It remains to be seen how GGG-Canelo II is influenced by the relentless innuendos and flat-out accusations of impropriety. While there was grudging respect between the two in the lead-up to their first meeting on Sept. 16 of last year, which ended in a split draw, whatever goodwill that once existed between them and their camps appears to have dissipated. Golovkin and his trainer, Abel Sanchez, believed GGG had done enough to get the decision, but they hinted at darker forces behind judge Adalaide Byrd’s incomprehensible 118-110 scorecard for Canelo.

Tensions would continue to mount after the originally scheduled date for the do-over, on May 5 of this year, was postponed when Canelo tested positive – twice – for the banned substance Clenbuterol. Although Alvarez and Golden Boy CEO Oscar De La Hoya claimed the failed drug tests owed to his fighter inadvertently having ingested tainted beef while training in Mexico, Golovkin has maintained that they serve as proof that the vastly popular Mexican fighter is a purposeful cheater, and probably was before his suspension that has now been lifted.

GGG, on the scoring of the first fight: “It was terrible. It was terrible for the people and, of course, it was terrible for the sport of boxing because statistics showed I landed more punches. The fans saw I wanted to fight and Canelo did not want to fight. The fans who watched it live saw the judges bringing crazy scorecards. When the decision was announced, everyone was saying, `Oh, come on! This is not real! This is not true!’ Everybody was mad because those judges killed the sport that night.”

Abel Sanchez, on the subject of Canelo’s failed drug tests: “They (Alvarez, De La Hoya and Alvarez cornermen Eddy Reynoso and Jose “Chepo” Reynoso) keep accusing us of insulting them. There have been no insults from our side. What I’ve stated has been facts. Golovkin gets bothered when people try to sweep the two positive tests under the rug like nothing ever happened and it’s business as usual. Canelo is the one that tested positive, twice. He’s the one that created that. It wasn’t us.”

Sanchez, on Chepo Reynoso’s claim that GGG fights “like a donkey”: “Chepo Reynoso has never had an Olympian. Chepo Reynoso has never had a silver medalist. Chepo Reynoso has never had 18 world champions, as I’ve had. Chepo Reynoso just talks about Canelo. When he gets to my level, maybe he can speak in an intelligent manner. To hear somebody talk like that is ridiculous. It shows a lack of class, a lack of intelligence.”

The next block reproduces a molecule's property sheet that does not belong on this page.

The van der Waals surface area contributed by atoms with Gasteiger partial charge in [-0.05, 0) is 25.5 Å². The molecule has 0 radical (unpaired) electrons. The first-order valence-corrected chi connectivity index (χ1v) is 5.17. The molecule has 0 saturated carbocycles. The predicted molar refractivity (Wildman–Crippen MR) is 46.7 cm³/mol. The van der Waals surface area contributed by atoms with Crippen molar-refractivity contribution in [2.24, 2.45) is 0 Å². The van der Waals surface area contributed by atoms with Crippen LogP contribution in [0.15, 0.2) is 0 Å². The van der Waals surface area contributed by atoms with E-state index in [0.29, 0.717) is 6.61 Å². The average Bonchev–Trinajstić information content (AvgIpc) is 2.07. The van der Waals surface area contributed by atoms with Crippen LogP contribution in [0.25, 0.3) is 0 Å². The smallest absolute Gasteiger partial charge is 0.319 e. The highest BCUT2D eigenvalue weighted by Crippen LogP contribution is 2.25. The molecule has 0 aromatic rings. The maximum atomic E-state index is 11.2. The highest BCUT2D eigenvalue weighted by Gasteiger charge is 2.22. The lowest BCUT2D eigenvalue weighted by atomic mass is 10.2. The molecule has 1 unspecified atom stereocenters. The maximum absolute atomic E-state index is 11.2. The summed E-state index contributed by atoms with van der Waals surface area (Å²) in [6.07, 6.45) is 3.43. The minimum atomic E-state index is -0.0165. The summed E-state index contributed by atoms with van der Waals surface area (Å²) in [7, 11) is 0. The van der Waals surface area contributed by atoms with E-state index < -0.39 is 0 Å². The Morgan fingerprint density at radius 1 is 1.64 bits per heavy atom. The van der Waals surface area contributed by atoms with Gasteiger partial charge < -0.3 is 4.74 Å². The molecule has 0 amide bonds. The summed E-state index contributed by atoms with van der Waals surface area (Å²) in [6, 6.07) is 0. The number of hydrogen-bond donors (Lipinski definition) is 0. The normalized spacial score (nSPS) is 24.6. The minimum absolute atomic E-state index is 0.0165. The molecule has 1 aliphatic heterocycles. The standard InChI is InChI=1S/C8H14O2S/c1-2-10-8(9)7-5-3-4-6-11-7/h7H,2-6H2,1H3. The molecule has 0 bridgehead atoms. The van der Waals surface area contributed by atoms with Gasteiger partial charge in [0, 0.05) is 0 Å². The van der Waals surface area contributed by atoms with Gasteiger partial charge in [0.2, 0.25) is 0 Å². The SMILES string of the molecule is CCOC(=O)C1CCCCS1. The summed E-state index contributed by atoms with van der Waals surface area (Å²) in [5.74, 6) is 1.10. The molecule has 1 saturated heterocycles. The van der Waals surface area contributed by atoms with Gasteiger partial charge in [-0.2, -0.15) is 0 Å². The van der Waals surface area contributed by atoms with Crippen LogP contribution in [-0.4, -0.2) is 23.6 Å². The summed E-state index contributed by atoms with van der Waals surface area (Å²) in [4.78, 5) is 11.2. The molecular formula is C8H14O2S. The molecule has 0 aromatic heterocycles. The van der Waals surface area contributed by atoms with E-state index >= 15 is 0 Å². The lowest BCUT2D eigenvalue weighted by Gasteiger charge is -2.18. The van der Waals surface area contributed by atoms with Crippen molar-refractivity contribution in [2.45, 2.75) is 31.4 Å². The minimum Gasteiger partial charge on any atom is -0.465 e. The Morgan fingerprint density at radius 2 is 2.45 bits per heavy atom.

Sanchez, on what he thinks of Canelo as a person and as a fighter: “I don’t think he’s a man of honor, a man of character. I think he will run like a scared rabbit, like he did the first time.”

Would you care to respond, Team Canelo?

Canelo: “What little respect we had (for Golovkin and his handlers), it’s been lost. Is it personal now? Yes, absolutely. It’s totally changed. They disrespected me. Everything they’ve been saying, everything they’ve been doing, their actions … now it’s different. It’s personal.”

De La Hoya on Alvarez’s motivation to punish GGG: “That’s exactly what a fighter needs, and that’s exactly why this is going to be a great fight. When you’re a fighter and you have no respect for your opponent, magic happens. You train harder in the gym. You run extra miles. More importantly, it’s mental. The mental aspect of it is at its highest level.”

Eddy Reynoso: “Canelo has more talent. He’s more versatile. He knows how to walk in the ring, how to make you miss, how to counterpunch. He’s the total package. He is a thinking fighter, an intelligent fighter. Come Sept. 15, I can assure you two things: not only is Saul going to take away GGG’s undefeated record, he’s also going to shut up Mr. Abel Sanchez.”

From the sound of it, Hopkins would appear to be correct. The two-way rancor is real, not mere hyperbole. Ah, but how to use that pent-up hostility to one fighter or another’s best advantage?

It is Sanchez who has been constantly sniping at Canelo, claiming he fought “scared” the first time, tactics unbefitting a true Mexican warrior. Meanwhile, Sanchez keeps saying, Kazakhstan’s Golovkin more closely adheres to the “Mexican Style” of fighting, which is to come forward and constantly go for the knockout.

“I remember how Canelo boasted, how Bernard boasted that Canelo was so great he was going to knock out Golovkin in the 10th round,” Sanchez recalled. “I just hope he’s true to his word this time. The fans are expecting the Canelo that they’ve seen in the past, not the Canelo they saw last year. If he’s true to his words, that’ll give us the kind of classic fight that we expected the first time – two guys that want to win, not one guy that wants to win and the other guy just looking to survive.”

Although Alvarez has vowed to knock out GGG, he is dropping hints that he will not be lured into a toe-to-toe slugfest. “It’s one thing to be coming forward like a donkey and it’s another thing to be moving, dodging punches, counterpunching, even staying on the ropes without being hit,” he said. “I hope (GGG) goes back to his house afterward and realizes what I’ve been saying about him: that he’s a dumbass.”

To Hopkins’ trained ear, Sanchez’s suggestions of a frightened Canelo’s reluctance to engage at close quarters is the equivalent of the Puerto Rican flags he threw down to incite Trinidad into fighting the fight that played into B-Hop’s hands. He insisted Alvarez is too savvy to fall into that trap.

“Why do you think Abel Sanchez is talking so much about why Canelo needs to fight Mexican Style?’” Hopkins asked. “It’s a way of getting people to forget that Golovkin can fight only one way.